Campbelltown Council to introduce swim classes for kids with autism

Ingleburn's Amanda Rohrlach and her son Nate Roberts, six. Nate has level one autism and loves to go swimming. Picture: Simon Bennett
Ingleburn's Amanda Rohrlach and her son Nate Roberts, six. Nate has level one autism and loves to go swimming. Picture: Simon Bennett

A unique swimming initiative for kids with autism has just been given the green light.

Campbelltown councillors unanimously passed a motion at last week's meeting to create a new water safety program for children on the autism spectrum.

Five local Learn to Swim instructors will become accredited to teach tailored classes in the coming year.

Councillor Margaret Chivers has been a driving force behind the proposal. Cr Chivers first raised the motion for council to investigate the initiative at March's council meeting.

The Labor councillor said she was "really, really pleased" and Campbelltown Council was "ahead of the curve" by approving the program.

"I think it's really important because this is a sleeper issue for our country," she said.

"Children with autism can wander off because they are curious. They gravitate towards water.

"Autistic children like the quiet and one of the quietest places is underwater."

Council will tailor its Water Safety Week program in term four to provide water education specifically to families of children with autism.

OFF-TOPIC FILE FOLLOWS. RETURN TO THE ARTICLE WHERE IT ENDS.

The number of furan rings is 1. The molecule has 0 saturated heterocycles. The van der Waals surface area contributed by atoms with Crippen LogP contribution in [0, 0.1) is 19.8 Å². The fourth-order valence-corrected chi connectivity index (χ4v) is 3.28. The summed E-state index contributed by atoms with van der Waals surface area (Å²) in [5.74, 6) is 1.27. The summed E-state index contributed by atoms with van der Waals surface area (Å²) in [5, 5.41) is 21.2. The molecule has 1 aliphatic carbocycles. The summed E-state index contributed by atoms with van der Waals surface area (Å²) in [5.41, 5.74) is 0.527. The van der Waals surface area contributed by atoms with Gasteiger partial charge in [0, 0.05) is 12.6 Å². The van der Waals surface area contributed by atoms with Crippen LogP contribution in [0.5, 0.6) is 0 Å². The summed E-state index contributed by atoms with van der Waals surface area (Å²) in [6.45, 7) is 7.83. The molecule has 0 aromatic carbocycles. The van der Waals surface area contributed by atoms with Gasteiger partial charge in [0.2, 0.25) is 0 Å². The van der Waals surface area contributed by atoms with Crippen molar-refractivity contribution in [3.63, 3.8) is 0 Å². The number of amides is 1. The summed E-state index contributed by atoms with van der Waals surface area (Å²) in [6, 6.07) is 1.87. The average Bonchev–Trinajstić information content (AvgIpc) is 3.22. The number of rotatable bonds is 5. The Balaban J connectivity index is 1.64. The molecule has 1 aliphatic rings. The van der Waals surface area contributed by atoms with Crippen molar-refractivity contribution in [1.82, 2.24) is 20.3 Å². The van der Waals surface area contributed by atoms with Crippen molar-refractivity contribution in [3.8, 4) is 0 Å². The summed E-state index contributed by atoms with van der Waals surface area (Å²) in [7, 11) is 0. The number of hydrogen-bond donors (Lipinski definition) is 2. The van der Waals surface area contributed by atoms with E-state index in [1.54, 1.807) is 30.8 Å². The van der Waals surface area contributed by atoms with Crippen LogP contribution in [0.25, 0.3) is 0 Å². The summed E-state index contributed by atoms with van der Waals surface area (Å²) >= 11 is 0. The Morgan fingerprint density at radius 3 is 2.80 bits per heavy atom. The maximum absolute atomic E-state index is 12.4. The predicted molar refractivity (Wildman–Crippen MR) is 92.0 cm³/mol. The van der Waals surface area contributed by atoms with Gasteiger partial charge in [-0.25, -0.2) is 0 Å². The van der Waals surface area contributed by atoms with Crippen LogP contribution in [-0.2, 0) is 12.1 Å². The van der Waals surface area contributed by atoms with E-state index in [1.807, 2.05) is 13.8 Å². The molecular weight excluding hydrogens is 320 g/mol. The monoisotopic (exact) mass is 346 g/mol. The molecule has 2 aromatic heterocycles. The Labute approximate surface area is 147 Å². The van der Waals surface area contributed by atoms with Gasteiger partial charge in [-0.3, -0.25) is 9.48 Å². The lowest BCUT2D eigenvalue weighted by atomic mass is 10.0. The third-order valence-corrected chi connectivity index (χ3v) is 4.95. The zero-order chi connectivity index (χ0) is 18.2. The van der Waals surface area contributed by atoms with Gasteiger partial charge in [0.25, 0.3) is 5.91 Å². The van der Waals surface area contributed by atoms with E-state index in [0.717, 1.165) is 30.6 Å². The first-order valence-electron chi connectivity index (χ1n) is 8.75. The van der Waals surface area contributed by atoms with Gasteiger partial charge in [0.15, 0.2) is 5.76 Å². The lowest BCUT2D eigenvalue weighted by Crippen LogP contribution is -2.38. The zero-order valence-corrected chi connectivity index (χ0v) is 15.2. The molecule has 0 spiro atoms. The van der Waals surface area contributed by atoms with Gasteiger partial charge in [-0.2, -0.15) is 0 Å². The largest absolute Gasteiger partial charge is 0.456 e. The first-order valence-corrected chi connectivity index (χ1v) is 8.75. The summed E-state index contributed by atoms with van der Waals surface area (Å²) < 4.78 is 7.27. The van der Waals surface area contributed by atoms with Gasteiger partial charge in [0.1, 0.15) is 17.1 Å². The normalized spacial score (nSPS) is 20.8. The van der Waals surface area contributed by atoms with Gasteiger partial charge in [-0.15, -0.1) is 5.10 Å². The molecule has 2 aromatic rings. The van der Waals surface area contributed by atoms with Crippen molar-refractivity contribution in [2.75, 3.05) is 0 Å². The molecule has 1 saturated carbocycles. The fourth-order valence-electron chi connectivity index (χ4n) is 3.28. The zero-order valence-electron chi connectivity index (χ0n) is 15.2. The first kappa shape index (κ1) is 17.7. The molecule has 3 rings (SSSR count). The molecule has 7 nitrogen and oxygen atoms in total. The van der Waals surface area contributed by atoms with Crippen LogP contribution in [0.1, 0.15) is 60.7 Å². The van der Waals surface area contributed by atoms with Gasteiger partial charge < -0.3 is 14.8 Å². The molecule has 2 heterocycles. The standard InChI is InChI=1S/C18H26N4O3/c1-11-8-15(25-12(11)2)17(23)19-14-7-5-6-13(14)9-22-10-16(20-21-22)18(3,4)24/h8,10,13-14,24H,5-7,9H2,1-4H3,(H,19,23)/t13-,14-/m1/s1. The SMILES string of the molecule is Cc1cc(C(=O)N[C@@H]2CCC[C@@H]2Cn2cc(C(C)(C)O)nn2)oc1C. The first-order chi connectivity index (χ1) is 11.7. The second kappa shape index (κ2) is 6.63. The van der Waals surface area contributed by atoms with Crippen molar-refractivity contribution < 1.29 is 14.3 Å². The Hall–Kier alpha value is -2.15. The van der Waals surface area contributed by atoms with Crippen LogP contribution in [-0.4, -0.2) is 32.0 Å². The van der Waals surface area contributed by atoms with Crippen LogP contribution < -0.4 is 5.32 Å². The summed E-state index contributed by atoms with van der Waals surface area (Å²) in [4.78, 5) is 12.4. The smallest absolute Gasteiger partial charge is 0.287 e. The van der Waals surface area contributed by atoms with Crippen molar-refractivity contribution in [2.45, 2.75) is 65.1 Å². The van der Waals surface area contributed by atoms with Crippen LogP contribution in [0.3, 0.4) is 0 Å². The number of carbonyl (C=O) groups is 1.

The council will then deliver a pilot water safety course in early 2020. It will be supported by local community groups such as The Rainbow Club and Macarthur Disability Services.

Cr Chivers said the course would help "produce more confident swimmers".

"I taught for 30 years and you need to cater for the needs of every child you're teaching," she said.

"Children with a learning disability like autism are not unteachable. You need to teach them in a different way, in a different language."

Cr Chivers thanked her fellow councillors for unanimously supporting the motion.

"We get along really well and are very cohesive," she said.

"There is lots more to do, but it's about raising awareness."

Ingleburn resident Amanda Rohrlach said the new program would support children with autism like her six-year-old son Nate Roberts.

Ms Rohrlach said Nate had level one autism and loved swimming.

"Kids like Nate don't just do as things as they're asked," she said.

"But if he doesn't do the right thing, he gets upset at himself.

"You need to learn a different language."

Campbelltown councillor Margaret Chivers meets Ingleburn's Nate Roberts, six, who has autism. Picture: Simon Bennett

Campbelltown councillor Margaret Chivers meets Ingleburn's Nate Roberts, six, who has autism. Picture: Simon Bennett